To enable the S.S. to apr – up
or to point out any difficulty before publication
If it is pub. without prior sight and agreement the S.S. would have to disapprove it.
Monday Morning
July 6th.
Reply 11:30 PM July 6

The British Gov. is preparing to issue a statement only if there is an immediate end to the hunger strike.
(A) Prison reg. in Armagh would become general in NI prison ie civian clothing
B Visits as for conforming prisons
C Re. as stated on June 30 by Sec of State

“As the situation moved beyond our control, it became evident that the real power in the republican movement was asserting its authority. This time, the ‘shop stewards’, not the ‘management’ had consigned the prison leadership to the role of the ‘workers’ in the general scheme of things, and the ‘shop stewards’ and the ‘management’ were going to work things out – no matter what the ‘workers’ thought.”
Blanketmen, pg 186.

This is the smoking gun; the proof that the prison leadership – McFarlane and O’Rawe – were told of Thatcher’s offer, they agreed to accept it, and sent word out of that acceptance. The proof their acceptance was over-ruled by those handling the negotiations on the outside, the Adams Committee, who claimed more was needed.

The notes show the prisoners got their clothes; they would have had them immediately. Their visits would have begun on the 7th of July, before Joe McDonnell died. Work was agreed to, and education recognised as work. Free association was rendered a moot point by obtaining segregation. Letters and parcels would resume, to start on the 13 of July – the day of Martin Hurson’s death. Remission was not going to be an insurmountable issue.

THIS WAS ACCEPTED BY THE PRISONERS. The acceptance by O’Rawe and McFarlane was overheard by other prisoners and it is reflected in Duddy’s notes. Duddy’s notes are also reinforced by the British Government’s record.

The British, according to their own contemporaneous documents, were genuine, and willing to comply with the “Shop Steward’s” demand to have access to a draft statement of the proposal before it was made public:

“The statement has now been read and we await provo reactions (we would be willing to allow them a sight of the document just before it is given to the prisoners and released to the press).”

All that was needed was for the Adams Committee to accept the proposal as the prison leadership had expressed. The hunger strike would have ended, with enough of the 5 demands granted, before the death of Joe McDonnell, before the deaths of six hunger strikers. The prisoners could have been wearing their own clothes the day before Joe McDonnell died.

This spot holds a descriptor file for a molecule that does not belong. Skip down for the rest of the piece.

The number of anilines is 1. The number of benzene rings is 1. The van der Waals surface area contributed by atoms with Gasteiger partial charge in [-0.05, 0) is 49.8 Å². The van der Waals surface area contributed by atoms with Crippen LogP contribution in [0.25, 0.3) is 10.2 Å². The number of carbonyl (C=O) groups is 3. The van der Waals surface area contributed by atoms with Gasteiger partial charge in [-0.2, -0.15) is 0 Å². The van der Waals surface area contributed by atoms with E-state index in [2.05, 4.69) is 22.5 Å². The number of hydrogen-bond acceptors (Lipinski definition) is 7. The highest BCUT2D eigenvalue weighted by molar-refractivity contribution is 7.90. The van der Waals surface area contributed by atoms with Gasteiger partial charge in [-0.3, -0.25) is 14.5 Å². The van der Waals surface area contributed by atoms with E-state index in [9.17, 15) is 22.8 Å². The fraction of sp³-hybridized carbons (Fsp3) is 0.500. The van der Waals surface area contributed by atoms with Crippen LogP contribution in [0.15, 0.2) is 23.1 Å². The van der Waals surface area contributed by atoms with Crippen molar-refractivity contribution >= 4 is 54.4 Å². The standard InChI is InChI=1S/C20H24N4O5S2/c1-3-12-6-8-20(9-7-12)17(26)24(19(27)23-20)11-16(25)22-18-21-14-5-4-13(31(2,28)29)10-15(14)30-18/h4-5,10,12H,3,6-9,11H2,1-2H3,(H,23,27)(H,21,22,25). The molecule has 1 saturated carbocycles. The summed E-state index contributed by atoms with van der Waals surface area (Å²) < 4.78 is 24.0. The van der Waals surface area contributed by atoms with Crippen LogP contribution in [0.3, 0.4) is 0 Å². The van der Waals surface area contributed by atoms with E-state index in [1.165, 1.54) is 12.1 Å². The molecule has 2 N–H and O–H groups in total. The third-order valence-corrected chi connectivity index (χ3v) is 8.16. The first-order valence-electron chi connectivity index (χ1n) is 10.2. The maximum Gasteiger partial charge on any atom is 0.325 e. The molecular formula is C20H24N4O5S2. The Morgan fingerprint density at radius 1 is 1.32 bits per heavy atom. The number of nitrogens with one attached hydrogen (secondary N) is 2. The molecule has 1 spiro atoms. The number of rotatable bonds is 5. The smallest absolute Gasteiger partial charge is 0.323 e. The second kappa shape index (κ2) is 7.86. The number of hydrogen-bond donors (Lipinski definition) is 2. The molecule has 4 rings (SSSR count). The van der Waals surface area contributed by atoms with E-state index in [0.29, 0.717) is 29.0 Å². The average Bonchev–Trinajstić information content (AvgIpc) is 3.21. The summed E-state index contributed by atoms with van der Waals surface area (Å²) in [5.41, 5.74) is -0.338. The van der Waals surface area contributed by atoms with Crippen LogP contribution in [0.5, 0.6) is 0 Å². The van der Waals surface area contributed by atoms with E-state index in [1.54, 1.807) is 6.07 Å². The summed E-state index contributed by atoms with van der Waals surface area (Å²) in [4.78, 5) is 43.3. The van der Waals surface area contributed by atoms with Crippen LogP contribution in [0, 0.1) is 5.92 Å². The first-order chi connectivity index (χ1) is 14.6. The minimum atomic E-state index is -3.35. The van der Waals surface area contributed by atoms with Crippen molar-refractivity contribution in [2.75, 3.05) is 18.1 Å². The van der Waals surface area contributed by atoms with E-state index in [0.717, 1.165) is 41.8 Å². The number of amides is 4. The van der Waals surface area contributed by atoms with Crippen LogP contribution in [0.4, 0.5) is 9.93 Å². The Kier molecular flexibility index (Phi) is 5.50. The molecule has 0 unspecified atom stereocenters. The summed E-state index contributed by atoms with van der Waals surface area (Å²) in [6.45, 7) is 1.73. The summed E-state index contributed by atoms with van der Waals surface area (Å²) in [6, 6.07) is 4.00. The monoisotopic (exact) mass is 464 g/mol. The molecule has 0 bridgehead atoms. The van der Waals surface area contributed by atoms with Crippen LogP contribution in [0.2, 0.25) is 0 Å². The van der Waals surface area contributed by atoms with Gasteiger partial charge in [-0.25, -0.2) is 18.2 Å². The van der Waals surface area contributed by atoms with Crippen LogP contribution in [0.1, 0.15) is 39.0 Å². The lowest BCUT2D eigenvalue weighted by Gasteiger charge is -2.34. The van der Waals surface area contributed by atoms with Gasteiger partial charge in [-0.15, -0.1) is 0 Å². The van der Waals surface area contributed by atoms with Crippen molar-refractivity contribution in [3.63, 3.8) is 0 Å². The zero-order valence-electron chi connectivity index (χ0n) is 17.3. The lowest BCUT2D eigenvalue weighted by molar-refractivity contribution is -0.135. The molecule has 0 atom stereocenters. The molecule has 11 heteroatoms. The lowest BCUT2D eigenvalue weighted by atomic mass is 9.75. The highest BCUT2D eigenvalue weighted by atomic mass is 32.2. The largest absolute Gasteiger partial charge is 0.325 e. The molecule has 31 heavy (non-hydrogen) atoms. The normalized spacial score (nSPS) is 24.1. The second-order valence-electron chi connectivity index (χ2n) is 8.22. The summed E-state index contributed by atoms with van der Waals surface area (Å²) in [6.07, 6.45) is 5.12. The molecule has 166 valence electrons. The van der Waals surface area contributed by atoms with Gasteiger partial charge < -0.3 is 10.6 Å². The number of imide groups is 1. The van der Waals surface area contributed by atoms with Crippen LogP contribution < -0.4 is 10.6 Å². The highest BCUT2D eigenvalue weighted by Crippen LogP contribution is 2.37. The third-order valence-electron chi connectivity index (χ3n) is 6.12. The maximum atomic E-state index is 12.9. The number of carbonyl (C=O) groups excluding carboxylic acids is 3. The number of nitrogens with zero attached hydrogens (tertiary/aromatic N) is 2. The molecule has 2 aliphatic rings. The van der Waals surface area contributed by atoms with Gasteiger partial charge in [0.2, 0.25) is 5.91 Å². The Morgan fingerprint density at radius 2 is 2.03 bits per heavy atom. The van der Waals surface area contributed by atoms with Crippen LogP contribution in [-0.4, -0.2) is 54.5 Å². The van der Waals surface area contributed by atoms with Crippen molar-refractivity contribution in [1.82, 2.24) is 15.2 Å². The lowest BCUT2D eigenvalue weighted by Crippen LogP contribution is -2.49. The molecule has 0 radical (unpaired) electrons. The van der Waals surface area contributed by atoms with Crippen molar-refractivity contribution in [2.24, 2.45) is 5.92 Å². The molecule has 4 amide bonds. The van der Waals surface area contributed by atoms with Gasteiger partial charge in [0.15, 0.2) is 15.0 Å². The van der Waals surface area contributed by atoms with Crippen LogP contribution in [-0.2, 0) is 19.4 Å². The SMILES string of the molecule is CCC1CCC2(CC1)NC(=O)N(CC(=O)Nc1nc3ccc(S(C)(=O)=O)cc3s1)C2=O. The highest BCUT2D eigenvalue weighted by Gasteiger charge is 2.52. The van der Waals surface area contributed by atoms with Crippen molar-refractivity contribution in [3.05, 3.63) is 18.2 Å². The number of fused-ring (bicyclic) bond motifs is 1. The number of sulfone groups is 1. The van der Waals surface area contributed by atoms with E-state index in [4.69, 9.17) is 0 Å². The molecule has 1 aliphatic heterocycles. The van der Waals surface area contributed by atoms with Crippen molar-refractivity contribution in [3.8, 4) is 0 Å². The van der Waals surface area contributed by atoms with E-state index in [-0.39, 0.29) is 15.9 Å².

The Adams Committee said, “No.” And the hunger strikers continued to die.



NOTES: Details of the proposal as noted by the Mountain Climber, Brendan Duddy, with documents from the British confirming the sequencing, and the draft statement that would have ended the hunger strike on terms agreed by the prison leadership had the Adams Committee not rejected it.

5 demands

clothes work
assoc. visits
letters re – XX
Clothes at 12
Visits on Tues. [Note: Tues, July 7, re Document 1]
Parcels Next Monday
Work over 1 month
Full remission

clothes = letters = visits
New Gov. Plus to be decider
Cunningham as Gov
Work = Each wing to decide a rota with prison staff
A good order
Association realistic with good prison discipline within each wing xxxx
No Will
Strike goes on
[Note: Written in pen over ‘No Will Strike Goes On’]
Prison work will vary between cell and block maintenance, in the futherest of educational subjects, ie open university, toy making for charities and building projects: ove
[Note: this is clarified on the back of the page/Document 4]

Sincere = YES
If they work and conform
5/6 working
2 not working
Freedom of M
on the Each Wing P.O. would maint. the unrestricted control of supervision


Freedom of Movement would be permitted within each wing. Prison officer would maintain the total control of supervision during these periods:
Prison work will vary between Cell and Block maintenance, educational, cultural subjects ie Open University, toy making for charities. Building projects, ie New Church. Prison officers would maintain




MIPT contains the text of a statement which SOSNI proposes to authorise should be released to the hunger-strikers/prisoners and publicly. The statement contains, except on clothing, nothing of substance which has not been said publicly, and the point on clothing was made privately to the provos on 5 July. The purpose of the statement is simply to give precise clarification to formulae which already exist. It also takes count of advice given to us over the last 12 hours on the kind of language which (while not a variance with any of our previous public statements) might make the statement acceptable to the provos.